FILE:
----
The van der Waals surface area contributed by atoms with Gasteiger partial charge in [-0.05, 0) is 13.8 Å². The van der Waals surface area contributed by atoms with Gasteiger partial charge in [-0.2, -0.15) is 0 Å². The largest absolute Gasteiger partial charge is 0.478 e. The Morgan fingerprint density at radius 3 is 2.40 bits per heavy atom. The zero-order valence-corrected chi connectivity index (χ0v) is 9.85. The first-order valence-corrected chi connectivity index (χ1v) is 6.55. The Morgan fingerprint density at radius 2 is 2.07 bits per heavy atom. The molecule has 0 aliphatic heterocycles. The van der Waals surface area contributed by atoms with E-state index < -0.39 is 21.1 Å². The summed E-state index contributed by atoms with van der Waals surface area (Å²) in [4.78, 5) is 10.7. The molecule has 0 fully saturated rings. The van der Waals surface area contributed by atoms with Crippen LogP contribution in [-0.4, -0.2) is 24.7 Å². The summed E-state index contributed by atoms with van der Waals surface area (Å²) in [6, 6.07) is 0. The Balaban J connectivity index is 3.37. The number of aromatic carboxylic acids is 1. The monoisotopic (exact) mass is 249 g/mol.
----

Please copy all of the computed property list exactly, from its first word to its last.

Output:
The van der Waals surface area contributed by atoms with Gasteiger partial charge in [-0.05, 0) is 13.8 Å². The van der Waals surface area contributed by atoms with Gasteiger partial charge in [-0.2, -0.15) is 0 Å². The largest absolute Gasteiger partial charge is 0.478 e. The Morgan fingerprint density at radius 3 is 2.40 bits per heavy atom. The zero-order valence-corrected chi connectivity index (χ0v) is 9.85. The first-order valence-corrected chi connectivity index (χ1v) is 6.55. The Morgan fingerprint density at radius 2 is 2.07 bits per heavy atom. The molecule has 0 aliphatic heterocycles. The van der Waals surface area contributed by atoms with E-state index < -0.39 is 21.1 Å². The summed E-state index contributed by atoms with van der Waals surface area (Å²) in [4.78, 5) is 10.7. The molecule has 0 fully saturated rings. The van der Waals surface area contributed by atoms with Crippen LogP contribution in [-0.4, -0.2) is 24.7 Å². The summed E-state index contributed by atoms with van der Waals surface area (Å²) in [6, 6.07) is 0. The Balaban J connectivity index is 3.37. The number of aromatic carboxylic acids is 1. The monoisotopic (exact) mass is 249 g/mol.